Beetroot and Carrot Sauerkraut

It is well known that food is my first port of call when it comes to treating ailments - I go on about it enough!  Sauerkraut, I think,  is probably one of the best examples of a food which can, for some, veto the need for popping a pill.   Probiotics and good bacteria are talked about on pretty much every other TV ad going - I've even just written a post about it all .  They come in many forms, but not all are created equal.  From natural yoghurt to the more expensive bottles of probiotics, you can get your daily fix in a variety of ways.  However, if you are lactose intolerant or don't eat dairy for other reasons, it can be a little trickier to find something that is both reliable and suitable... cue Sauerkraut.

It's actually taken me a while to get around to making a regular batch of sauerkraut... now I can't even remember what was stopping me.  It is SO EASY!  When I discovered that you could use more vegetables than just cabbage and add different spices for different flavours, I bought the sauerkraut making bug and am looking forward to a life experimenting with many variations.

Makes 2.5-3 litres

6 carrots
1 red cabbage
1 white cabbage
2 bulbs fennel
3 beetroot
2-3tbsp caraway seeds
2-3tbsp pink Himalayan salt

Organic vegetables are best used when making sauerkraut – the use of pesticides and chemicals in non-organic vegetables may affect the growth of beneficial bacteria.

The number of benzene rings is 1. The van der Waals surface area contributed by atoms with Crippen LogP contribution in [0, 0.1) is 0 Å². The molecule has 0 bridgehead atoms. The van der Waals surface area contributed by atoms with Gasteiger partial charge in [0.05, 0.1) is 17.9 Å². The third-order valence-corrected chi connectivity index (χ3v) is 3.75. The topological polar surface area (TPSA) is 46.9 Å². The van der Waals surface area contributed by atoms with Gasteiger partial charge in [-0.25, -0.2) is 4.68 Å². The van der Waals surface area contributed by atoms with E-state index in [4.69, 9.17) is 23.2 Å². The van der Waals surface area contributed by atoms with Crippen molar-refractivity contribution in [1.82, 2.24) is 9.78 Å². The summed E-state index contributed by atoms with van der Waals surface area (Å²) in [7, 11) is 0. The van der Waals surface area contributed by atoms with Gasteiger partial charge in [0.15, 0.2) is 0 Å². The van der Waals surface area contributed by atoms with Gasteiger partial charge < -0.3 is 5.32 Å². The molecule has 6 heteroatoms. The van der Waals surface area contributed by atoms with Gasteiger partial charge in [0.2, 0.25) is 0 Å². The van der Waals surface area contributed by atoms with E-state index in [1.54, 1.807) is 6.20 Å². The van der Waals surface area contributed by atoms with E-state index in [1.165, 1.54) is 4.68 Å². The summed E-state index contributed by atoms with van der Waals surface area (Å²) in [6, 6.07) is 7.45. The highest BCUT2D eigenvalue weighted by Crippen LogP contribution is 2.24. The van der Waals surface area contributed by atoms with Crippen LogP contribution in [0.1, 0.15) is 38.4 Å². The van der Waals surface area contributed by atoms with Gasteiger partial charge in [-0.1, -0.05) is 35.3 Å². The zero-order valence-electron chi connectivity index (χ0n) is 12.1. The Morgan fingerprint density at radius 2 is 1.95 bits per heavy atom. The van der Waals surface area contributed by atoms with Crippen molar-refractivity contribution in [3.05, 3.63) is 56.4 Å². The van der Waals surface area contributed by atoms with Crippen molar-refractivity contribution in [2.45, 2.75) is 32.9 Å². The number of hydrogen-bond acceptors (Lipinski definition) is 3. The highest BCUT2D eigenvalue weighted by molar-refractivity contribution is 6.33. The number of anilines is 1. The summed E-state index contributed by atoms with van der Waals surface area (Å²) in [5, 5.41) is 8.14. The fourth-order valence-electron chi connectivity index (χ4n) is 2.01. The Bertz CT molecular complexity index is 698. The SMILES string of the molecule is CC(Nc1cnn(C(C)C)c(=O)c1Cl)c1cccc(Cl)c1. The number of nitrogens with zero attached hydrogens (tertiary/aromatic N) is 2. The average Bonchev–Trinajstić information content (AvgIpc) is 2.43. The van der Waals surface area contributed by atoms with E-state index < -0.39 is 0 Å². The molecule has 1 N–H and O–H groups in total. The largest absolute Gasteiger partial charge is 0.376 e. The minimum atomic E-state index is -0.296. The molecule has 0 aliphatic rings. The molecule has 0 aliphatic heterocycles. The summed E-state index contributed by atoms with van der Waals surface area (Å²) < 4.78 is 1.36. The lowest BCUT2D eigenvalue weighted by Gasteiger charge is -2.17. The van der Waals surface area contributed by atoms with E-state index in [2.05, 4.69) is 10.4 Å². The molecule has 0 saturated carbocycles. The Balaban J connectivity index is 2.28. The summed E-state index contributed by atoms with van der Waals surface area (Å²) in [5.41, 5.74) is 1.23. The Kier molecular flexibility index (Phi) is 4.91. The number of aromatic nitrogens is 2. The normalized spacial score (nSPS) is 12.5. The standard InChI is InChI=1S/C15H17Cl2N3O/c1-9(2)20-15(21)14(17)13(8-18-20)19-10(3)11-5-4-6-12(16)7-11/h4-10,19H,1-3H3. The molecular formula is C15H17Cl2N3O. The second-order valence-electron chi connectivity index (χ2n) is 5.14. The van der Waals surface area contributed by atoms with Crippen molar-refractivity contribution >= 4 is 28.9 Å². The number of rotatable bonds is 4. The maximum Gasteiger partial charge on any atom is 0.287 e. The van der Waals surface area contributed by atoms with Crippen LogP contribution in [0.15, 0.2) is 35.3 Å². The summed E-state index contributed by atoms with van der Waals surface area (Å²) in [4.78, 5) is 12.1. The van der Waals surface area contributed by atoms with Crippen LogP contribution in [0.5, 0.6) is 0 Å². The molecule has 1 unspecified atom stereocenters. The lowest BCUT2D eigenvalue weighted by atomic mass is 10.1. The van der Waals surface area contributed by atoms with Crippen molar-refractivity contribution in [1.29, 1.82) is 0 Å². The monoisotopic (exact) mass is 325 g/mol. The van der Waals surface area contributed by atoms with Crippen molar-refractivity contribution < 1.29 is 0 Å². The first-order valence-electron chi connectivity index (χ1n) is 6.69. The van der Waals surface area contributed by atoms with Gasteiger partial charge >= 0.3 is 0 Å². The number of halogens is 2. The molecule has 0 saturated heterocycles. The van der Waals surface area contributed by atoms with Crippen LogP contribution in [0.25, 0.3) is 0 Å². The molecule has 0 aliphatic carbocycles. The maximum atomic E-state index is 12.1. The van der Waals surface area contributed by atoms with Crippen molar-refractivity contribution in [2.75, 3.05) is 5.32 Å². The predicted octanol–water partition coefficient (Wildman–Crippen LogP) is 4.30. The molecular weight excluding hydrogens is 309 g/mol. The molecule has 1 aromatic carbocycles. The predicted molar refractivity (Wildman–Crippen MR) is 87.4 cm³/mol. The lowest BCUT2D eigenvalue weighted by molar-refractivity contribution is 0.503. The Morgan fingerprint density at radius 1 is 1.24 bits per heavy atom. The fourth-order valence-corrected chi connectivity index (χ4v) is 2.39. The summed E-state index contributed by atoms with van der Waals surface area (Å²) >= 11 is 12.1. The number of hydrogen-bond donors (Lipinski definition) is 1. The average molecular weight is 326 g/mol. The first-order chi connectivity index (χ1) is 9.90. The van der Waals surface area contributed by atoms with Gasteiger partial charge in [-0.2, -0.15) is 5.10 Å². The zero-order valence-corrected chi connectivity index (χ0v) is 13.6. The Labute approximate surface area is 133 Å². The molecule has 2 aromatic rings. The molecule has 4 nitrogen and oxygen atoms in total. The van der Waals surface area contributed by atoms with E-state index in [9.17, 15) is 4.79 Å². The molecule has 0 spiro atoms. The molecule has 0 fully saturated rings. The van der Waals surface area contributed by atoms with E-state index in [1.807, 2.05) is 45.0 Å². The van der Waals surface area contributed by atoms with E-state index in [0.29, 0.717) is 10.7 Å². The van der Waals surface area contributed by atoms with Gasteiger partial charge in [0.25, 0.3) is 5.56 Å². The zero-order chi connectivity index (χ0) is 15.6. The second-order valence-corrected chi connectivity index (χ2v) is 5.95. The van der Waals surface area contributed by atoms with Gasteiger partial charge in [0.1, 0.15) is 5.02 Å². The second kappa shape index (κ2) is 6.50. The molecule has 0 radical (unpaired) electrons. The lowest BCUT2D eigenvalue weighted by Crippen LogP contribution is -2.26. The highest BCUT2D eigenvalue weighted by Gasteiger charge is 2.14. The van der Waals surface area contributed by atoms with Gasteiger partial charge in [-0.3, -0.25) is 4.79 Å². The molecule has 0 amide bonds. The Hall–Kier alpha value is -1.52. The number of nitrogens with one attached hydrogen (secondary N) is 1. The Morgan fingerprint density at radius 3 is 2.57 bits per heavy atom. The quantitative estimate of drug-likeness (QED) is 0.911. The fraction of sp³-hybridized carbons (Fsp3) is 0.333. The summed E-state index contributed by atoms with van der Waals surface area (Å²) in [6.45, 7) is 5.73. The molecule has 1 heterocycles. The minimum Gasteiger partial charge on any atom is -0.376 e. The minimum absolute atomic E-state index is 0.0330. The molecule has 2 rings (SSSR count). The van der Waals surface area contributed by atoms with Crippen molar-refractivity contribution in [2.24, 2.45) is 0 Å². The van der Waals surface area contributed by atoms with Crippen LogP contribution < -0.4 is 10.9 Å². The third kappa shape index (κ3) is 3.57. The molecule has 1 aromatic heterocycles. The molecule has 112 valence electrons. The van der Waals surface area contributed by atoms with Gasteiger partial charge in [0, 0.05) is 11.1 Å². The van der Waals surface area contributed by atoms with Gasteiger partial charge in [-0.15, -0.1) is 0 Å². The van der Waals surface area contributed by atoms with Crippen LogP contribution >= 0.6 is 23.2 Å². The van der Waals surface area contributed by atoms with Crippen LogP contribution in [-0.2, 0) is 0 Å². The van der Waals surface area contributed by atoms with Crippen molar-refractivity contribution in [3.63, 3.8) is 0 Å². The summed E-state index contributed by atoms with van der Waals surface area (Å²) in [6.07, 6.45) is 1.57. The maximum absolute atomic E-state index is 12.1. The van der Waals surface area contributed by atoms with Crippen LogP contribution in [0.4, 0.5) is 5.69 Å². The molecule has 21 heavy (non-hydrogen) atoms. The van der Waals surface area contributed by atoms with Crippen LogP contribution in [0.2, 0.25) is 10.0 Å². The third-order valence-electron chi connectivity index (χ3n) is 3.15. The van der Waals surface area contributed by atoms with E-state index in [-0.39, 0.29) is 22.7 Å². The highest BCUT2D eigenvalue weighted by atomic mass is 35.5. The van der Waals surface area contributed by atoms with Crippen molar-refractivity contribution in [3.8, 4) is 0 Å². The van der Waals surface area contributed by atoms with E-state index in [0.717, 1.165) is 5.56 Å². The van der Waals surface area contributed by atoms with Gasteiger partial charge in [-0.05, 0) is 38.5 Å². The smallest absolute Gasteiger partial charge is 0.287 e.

You will need: a 3L glass jar with a lid – I use Kilner or similar.


Sterilise the jar by filling it to the top with boiling water from the kettle.  Empty and allow to drip dry upside down on a drying rack.  You can also run it through the dishwasher, if you have one.


Wash all vegetables. Remove the outer cabbage leaves (these will be used later) Shred, grate or finely chop all ingredients.  Put in a large mixing bowl along with the salt and caraway seeds.  Squeeze and massage with your hands for 5-10 minutes – I’d recommend wearing plastic gloves, unless you’re going for the pink hand look.  The water from the vegetables will release – keep going until the water comes approximately two thirds of the way up the side of the bowl. 

Transfer to the sterilised glass jar and cover with two or three of the cabbage leaves.  If you turn them inside out, they become more rigid and create a close seal.  Weigh down with a ramekin or similar (whatever fits int he jar - you can see a little space is left in this jar). Close the lid and leave for 3-10 days.  3 Days is the minimum amount of time - the longer you leave it, the more potent the probiotics will be.  

After your chosen fermentation period, divide and transfer into smaller jars - these are great for giving to friends and family.  Keep in the fridge and eat twice a day with meals for best results.

NB: Keep an eye out for white mould on the top during the fermentation period (don't get put off by the possibility of this happening, it rarely does).  If this occurs it doesn’t mean that the batch is ruined – it’s just because some of the mixture hasn’t been fully submerged in the liquid.  Spoon all the mould off and re-seal.